Thursday, February 25, 2010
Microsoft uses law to cripple hacker spam network
The software titan's Digital Crime Unit got clearance from a US judge to virtually sever the cyber criminals' command computers from hundreds of thousands of machines worldwide infected with a Waledac virus.
"We decided the best tactic would be to literally build a wall between the bot-herder, the command computer, and all of the other computers -- effectively cutting the umbilical cord," said Microsoft attorney Richard Boscovich.
Microsoft got a US judge to grant an ex parte temporary restraining order that let the firm erect the cyber blockade without warning bot-herders, masters of the "botnet."
"It was of crucial importance that when we went out to sever the connection between the bot herder and the bots, that severing had to be done without him knowing," said Boscovich, who works in the digital crime unit.
Microsoft drafted a complaint that made a case to the court that the damage to computer owners worldwide, and to the software firm, was major enough to warrant "this rather extraordinary order," Boscovich said.
The mission to take down one of the ten largest botnets in the United States was referred to internally at Microsoft as "Operation b49."
Waledac is estimated to have infected hundreds of thousands of computers worldwide, letting its masters mine machines for information or secretly use them to fire off spam email.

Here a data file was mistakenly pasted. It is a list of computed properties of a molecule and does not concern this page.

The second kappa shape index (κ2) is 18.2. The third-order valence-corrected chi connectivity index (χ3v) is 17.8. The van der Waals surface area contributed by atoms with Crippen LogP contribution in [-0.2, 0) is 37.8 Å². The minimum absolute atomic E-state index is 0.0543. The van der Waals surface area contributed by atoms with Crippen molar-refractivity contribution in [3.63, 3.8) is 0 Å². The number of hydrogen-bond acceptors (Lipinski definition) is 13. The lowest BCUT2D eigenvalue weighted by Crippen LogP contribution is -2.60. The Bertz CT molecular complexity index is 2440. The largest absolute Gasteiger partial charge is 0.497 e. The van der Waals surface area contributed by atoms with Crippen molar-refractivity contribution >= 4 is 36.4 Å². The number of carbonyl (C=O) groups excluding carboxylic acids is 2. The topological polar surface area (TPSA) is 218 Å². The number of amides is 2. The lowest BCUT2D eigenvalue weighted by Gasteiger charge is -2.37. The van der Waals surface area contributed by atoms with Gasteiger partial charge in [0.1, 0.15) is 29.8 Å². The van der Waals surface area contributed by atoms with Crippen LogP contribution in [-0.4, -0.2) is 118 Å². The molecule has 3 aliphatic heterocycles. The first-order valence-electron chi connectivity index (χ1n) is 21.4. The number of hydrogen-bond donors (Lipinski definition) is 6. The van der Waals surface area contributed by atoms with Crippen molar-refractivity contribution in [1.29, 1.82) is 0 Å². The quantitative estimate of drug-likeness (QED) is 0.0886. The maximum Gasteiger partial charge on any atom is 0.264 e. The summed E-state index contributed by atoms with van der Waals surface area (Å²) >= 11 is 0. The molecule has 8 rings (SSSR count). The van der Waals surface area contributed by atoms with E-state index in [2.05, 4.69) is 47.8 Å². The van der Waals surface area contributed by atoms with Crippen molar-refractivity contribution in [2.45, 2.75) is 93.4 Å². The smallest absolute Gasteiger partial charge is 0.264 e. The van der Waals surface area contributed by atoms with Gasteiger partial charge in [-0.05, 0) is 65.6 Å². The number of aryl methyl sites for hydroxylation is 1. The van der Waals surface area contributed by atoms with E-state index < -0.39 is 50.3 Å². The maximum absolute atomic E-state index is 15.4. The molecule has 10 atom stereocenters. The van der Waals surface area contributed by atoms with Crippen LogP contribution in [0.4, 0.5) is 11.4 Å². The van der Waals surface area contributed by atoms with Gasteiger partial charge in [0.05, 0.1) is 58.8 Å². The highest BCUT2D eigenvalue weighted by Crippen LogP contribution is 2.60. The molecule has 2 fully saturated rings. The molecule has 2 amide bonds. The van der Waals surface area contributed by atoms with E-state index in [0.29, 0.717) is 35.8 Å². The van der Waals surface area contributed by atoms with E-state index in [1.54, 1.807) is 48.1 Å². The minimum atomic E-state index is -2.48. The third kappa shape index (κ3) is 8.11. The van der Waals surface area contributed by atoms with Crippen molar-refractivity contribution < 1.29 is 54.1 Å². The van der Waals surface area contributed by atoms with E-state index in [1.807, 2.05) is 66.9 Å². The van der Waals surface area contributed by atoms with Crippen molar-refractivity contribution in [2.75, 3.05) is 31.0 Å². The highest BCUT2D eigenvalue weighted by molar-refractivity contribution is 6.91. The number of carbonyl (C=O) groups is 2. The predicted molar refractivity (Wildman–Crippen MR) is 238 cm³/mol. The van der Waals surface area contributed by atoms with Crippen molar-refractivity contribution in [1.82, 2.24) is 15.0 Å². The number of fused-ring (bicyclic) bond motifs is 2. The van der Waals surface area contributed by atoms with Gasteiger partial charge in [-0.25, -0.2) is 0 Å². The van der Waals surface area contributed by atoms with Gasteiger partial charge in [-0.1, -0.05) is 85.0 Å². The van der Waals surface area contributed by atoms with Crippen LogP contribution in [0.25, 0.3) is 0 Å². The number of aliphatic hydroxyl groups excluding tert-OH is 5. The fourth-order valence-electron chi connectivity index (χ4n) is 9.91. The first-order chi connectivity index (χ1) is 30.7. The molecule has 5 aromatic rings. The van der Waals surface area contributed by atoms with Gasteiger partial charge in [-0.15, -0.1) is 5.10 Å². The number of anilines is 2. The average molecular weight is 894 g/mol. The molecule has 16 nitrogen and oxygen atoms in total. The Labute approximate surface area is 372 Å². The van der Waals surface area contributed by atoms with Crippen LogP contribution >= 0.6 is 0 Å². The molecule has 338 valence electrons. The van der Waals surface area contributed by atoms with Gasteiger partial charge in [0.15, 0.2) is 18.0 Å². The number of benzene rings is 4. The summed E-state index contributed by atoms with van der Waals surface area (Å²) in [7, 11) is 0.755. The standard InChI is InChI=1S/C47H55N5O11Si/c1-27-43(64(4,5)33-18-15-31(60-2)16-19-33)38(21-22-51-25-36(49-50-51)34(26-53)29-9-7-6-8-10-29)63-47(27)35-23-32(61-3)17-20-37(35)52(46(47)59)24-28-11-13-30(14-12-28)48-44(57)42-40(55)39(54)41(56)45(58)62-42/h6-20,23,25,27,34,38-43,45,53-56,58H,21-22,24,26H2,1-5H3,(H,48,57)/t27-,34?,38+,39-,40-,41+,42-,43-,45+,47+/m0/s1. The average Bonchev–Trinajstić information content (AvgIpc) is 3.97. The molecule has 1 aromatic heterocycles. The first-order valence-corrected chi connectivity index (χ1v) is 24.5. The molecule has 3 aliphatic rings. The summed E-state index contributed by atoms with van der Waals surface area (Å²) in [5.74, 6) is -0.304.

Hackers typically infect computers with malicious codes by tricking owners into clicking on booby-trapped email messages or Internet links that plant viruses.
Bot-herders are then free to hire out botnets for nefarious tasks such as spewing spam or overwhelming legitimate websites with myriad simultaneously requests in what are known as distributed-denial-of-service attacks.
The Waledac botnet was believed to be capable of sending more than 1.5 billion spam email messages daily.
During a three week period in December, Waledac-infected machines sent approximately 651 million spam email messages to users of Microsoft's free Hotmail service, according to the software firm.
The spam included messages pitching online pharmacies, knock-off goods, and penny stocks. smh.com